Five-minute rule

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In computer science, the five-minute rule is a rule of thumb for deciding whether a data item should be kept in memory, or stored on disk and read back into memory when required. It was first formulated by Jim Gray and Gianfranco Putzolu in 1985,[1][2] and then subsequently revised in 1997[3] and 2007[4] to reflect changes in the relative cost and performance of memory and persistent storage.

The rule is as follows:

The 5-minute random rule: cache randomly accessed disk pages that are re-used every 5 minutes or less.

Gray also issued a counterpart one-minute rule for sequential access:[5]

The 1-minute rule: cache sequentially accessed disk pages that are re-used every 1 minute or less.

Although the 5-minute rule was invented in the realm of databases, it has also been applied elsewhere, for example, in Network File System cache capacity planning.[6]

The original 5-minute rule was derived from the following cost-benefit computation:[4]

BreakEvenIntervalinSeconds = (PagesPerMBofRAM / AccessesPerSecondPerDisk) × (PricePerDiskDrive / PricePerMBofRAM)

Applying it to 2007 data yields approximately a 90-minutes interval for magnetic-disk-to-DRAM caching, 15 minutes for SSD-to-DRAM caching and 2​14 hours for disk-to-SSD caching. The disk-to-DRAM interval was thus a bit short of what Gray and Putzolu anticipated in 1987 as the "five-hour rule" was going to be in 2007 for RAM and disks.[4]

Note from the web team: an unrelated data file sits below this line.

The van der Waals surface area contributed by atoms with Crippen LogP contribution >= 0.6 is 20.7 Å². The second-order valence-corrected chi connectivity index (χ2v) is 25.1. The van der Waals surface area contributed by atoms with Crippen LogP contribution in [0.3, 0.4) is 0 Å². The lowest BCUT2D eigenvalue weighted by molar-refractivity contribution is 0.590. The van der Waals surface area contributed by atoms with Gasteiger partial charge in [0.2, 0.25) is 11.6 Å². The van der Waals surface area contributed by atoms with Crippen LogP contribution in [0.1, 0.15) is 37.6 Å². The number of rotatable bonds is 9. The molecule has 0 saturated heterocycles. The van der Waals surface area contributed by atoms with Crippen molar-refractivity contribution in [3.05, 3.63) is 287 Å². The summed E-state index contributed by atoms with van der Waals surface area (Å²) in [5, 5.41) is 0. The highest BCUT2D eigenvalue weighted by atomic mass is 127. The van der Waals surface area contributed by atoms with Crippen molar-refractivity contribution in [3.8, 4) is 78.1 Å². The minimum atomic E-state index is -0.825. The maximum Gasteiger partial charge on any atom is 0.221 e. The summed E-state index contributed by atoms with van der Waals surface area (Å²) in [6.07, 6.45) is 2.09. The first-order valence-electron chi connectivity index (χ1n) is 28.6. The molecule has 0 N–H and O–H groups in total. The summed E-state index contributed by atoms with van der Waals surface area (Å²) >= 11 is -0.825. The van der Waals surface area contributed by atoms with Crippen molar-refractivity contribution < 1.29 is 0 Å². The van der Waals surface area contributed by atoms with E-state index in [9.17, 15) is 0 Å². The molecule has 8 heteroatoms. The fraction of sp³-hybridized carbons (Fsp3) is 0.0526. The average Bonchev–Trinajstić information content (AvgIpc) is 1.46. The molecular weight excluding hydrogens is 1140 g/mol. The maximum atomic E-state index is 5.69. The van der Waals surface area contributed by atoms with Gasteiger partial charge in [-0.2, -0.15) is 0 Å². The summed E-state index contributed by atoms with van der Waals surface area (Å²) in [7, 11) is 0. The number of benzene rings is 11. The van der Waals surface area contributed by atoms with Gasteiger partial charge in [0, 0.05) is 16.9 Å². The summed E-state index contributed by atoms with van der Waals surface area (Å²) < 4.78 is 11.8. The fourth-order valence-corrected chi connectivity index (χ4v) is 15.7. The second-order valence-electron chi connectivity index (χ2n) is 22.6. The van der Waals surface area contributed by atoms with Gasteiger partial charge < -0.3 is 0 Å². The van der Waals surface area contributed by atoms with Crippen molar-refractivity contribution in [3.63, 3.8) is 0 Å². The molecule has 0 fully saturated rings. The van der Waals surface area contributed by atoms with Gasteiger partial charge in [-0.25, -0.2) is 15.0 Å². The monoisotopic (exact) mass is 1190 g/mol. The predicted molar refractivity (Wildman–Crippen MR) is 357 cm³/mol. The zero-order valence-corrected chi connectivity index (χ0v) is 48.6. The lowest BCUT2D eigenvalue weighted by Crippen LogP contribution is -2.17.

According to calculations by NetApp engineer David Dale as reported in The Register, the figures for disc-to-DRAM caching in 2008 were as follows: "The 50KB page break-even was five minutes, the 4KB one was one hour and the 1KB one was five hours. There needed to be a 50-fold increase in page size to cache for break-even at five minutes." Regarding disk-to-SSD caching in 2010, the same source reported that "A 250KB page break even with SLC was five minutes, but five hours with a 4KB page size. It was five minutes with a 625KB page size with MLC flash and 13 hours with a 4KB MLC page size."[7]

In 2000, Gray and Shenoy applied a similar calculation for web page caching and concluded that a browser should "cache web pages if there is any chance they will be re-referenced within their lifetime."[8]


  1. ^ Gray, Jim; Putzolu, Franco (May 1985), The 5 Minute Rule for Trading Memory for Disc Accesses and the 5 Byte Rule for Trading Memory for CPU Time (PDF)
  2. ^ Gray, Jim; Putzolu, Gianfranco R. (1987), "The 5 Minute Rule for Trading Memory for Disk Accesses and The 10 Byte Rule for Trading Memory for CPU Time", Proceedings of the ACM SIGMOD Conference, pp. 395–398, CiteSeerX, doi:10.1145/38713.38755, ISBN 978-0897912365
  3. ^ Gray, Jim; Graefe, Goetz (1997), "The Five-Minute Rule Ten Years Later, and Other Computer Storage Rules of Thumb", ACM SIGMOD Record, 26 (4): 63–68, arXiv:cs/9809005, doi:10.1145/271074.271094
  4. ^ a b c Graefe, Goetz (2007), "The five-minute rule twenty years later, and how flash memory changes the rules", DaMoN '07: Proceedings of the 3rd international workshop on Data management on new hardware, pp. 1–9, doi:10.1145/1363189.1363198, ISBN 9781595937728 Free version in ACM Queue, September 2008.
  5. ^ René J. Chevance (2004). Server Architectures: Multiprocessors, Clusters, Parallel Systems, Web Servers, Storage Solutions. Digital Press. p. 542. ISBN 978-0-08-049229-2.
  6. ^ Gian-Paolo D. Musumeci; Mike Loukides (2002). System Performance Tuning. O'Reilly Media, Inc. p. 263. ISBN 978-0-596-55204-6.
  7. ^
  8. ^ Jim Gray, Prashant Shenoy, "Rules of Thumb in Data Engineering", MS-TR-99-100